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Ticketmaster--where's the outrage?

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Ticketmaster--where's the outrage?

Old 08-04-23, 12:22 PM
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Re: Ticketmaster--where's the outrage?

Originally Posted by PerryD
I see multiple shows a week and I haven't seen ticket prices go up much in the past 10 years. Just picked up tickets to see Mexican rock band Warning and it was $26. How much should they charge? Lots of options at that price point.
The "ticket price" I paid was $26.50. But then there was another $11.33 of fees on top of that for me.

The smaller clubs seems to still be reasonable and haven't jumped a lot, but the seated arenas and stadiums skyrocketed. I've pretty much stopped going to any of those unless I see a last minute StubHub deal.
Old 08-04-23, 12:42 PM
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Re: Ticketmaster--where's the outrage?

Originally Posted by The Cow
The "ticket price" I paid was $26.50. But then there was another $11.33 of fees on top of that for me.

The smaller clubs seems to still be reasonable and haven't jumped a lot, but the seated arenas and stadiums skyrocketed. I've pretty much stopped going to any of those unless I see a last minute StubHub deal.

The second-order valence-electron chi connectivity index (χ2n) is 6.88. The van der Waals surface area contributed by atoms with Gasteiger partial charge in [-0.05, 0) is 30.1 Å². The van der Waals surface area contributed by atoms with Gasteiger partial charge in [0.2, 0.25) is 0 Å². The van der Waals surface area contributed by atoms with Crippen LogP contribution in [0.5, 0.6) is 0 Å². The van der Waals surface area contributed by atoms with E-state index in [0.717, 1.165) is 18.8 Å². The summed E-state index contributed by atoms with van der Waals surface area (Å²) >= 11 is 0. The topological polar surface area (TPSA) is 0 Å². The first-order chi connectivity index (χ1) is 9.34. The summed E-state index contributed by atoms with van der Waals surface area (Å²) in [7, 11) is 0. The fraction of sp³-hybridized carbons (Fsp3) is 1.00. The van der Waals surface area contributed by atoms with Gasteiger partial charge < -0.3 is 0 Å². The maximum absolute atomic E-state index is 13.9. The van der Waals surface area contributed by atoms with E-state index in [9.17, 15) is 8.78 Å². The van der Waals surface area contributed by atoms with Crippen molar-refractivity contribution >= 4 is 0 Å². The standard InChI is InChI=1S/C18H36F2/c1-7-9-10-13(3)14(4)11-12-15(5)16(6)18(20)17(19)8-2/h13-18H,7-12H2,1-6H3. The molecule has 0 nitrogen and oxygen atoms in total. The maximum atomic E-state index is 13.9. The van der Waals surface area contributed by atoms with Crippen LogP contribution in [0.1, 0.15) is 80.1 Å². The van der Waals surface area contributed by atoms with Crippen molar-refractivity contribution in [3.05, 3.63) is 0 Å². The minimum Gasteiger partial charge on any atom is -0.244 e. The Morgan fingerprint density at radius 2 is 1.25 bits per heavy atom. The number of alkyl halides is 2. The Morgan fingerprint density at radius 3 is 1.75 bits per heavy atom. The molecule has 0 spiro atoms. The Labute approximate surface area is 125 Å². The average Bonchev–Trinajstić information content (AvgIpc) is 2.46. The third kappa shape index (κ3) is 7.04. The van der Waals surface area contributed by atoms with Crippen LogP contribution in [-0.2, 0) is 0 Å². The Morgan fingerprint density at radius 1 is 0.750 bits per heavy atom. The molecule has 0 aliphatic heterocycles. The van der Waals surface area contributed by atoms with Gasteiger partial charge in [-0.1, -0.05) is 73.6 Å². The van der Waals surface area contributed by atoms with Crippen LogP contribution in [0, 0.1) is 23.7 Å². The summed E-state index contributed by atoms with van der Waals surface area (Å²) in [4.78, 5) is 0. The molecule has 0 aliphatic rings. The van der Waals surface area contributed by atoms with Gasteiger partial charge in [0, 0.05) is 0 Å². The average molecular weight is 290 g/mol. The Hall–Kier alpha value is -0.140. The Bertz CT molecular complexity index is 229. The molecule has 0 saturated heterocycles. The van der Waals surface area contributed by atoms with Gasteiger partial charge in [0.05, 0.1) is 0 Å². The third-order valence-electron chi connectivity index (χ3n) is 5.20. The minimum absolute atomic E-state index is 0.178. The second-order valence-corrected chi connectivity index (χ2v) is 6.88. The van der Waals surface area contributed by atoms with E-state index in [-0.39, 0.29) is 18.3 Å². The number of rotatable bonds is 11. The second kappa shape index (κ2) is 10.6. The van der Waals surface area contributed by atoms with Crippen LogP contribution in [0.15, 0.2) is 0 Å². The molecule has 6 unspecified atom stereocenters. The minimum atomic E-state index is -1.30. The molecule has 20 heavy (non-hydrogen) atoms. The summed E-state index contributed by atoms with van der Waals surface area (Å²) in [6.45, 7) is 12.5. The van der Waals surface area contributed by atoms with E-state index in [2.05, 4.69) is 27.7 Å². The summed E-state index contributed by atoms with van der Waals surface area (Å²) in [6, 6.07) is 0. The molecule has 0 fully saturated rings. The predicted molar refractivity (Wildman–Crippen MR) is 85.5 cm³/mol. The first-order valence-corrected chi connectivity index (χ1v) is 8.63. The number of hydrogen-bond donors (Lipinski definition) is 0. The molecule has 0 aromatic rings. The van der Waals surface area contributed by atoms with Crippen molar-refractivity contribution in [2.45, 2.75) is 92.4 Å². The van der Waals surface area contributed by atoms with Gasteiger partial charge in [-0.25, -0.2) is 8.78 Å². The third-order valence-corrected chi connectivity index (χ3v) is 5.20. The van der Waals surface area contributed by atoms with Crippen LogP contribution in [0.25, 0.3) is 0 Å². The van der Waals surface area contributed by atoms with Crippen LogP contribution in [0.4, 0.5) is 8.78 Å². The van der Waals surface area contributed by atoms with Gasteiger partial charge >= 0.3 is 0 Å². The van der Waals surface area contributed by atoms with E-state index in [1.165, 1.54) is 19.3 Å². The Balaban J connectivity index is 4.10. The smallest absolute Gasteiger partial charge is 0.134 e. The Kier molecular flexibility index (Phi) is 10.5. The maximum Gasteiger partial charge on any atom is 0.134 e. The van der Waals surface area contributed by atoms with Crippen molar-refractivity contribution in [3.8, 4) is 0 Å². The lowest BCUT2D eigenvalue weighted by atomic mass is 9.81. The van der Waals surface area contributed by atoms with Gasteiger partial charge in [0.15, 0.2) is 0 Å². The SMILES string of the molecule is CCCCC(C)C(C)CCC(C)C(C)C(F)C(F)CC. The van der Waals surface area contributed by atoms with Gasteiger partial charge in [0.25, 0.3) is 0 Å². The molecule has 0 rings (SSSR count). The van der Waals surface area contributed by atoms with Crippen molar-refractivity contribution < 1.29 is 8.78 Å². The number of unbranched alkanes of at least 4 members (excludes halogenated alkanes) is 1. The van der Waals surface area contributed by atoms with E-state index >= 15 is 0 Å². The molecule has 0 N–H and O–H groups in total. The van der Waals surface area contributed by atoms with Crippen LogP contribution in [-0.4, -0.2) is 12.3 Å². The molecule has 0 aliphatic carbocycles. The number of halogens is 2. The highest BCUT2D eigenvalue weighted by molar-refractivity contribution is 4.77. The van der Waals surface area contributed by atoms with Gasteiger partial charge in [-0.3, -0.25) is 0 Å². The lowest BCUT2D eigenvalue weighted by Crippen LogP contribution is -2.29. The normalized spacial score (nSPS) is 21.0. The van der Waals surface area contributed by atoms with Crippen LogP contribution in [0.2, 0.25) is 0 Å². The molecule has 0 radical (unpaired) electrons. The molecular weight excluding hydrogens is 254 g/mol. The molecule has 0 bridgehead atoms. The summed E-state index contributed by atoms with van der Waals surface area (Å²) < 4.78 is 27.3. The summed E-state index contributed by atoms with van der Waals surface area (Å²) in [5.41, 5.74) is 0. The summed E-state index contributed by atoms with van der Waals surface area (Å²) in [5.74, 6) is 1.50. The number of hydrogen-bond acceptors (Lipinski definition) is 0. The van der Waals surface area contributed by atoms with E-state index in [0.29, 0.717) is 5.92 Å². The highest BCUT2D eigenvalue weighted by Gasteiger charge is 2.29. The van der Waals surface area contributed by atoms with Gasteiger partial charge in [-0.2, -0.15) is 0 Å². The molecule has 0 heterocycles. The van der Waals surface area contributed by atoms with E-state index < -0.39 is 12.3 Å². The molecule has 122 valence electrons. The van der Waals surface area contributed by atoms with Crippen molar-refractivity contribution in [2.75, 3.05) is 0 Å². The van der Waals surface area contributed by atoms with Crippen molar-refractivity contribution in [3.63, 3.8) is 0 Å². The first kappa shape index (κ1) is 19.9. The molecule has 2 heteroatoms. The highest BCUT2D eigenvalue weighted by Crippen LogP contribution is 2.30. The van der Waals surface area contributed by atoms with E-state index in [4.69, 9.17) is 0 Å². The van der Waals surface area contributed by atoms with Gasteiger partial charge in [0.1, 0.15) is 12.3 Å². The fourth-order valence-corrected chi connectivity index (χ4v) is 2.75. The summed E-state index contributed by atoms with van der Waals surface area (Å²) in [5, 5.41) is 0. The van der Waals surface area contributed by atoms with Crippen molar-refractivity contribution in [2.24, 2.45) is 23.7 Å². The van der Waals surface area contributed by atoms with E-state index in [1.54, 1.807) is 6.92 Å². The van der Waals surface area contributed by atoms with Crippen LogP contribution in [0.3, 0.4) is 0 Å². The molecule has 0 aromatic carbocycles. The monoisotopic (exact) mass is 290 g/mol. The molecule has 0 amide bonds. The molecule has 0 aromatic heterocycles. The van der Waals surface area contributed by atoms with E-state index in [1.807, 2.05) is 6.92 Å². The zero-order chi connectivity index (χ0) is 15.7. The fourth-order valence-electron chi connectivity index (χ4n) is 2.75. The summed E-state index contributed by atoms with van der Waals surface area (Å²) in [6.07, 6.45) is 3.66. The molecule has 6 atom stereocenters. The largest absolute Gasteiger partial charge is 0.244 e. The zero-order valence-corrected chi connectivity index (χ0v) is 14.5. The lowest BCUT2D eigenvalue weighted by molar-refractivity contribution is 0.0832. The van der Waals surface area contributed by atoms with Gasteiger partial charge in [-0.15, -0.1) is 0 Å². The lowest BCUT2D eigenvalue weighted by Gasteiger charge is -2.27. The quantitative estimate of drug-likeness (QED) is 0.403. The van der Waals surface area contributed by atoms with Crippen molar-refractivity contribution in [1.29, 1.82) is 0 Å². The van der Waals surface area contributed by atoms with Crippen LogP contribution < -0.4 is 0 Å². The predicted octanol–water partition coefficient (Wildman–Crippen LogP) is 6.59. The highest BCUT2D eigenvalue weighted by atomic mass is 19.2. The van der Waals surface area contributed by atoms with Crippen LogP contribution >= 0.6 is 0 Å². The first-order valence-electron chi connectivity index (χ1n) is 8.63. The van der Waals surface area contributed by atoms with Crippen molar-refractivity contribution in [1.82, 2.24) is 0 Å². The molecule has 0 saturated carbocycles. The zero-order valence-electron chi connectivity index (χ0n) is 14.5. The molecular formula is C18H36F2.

Right, a bunch of my buddies are going to see Metallica multiple times on their tour. I'm not interested at their prices and venue. I'll check Stubhub closer to the show. But that isn't stopping me from seeing hundreds of other bands in the meantime.

But 90% of the shows I see are less than $30. I spend much more on merch than the tickets. And many of these shows are intentional bands, so huge costs for them to get Visas and to travel here with their gear, I don't know how they can afford to do it.
Old 08-08-23, 11:49 AM
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Re: Ticketmaster--where's the outrage?

Just got "discounted" tickets to Smashing Pumpkins for tomorrow night (I'm mostly excited for opener, Rival Sons), and while the regular ticket price for out seats was $80, and I got them for $50 each, service charge for both was $50 total. That's a lot of "service"!
Old 08-08-23, 12:48 PM
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Re: Ticketmaster--where's the outrage?

They try to have it both ways, there's a "floor" for service fees, which I sort of understand. It probably costs more than $1 in service to provide a $10 ticket. But there's no ceiling -- it doesn't cost Ticketmaster $75 to sell you a $750 ticket.
They need to be more transparent in their fees. Charging $50 in fees on $100 worth of tickets does look pretty excessive.
Old 08-08-23, 01:36 PM
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Re: Ticketmaster--where's the outrage?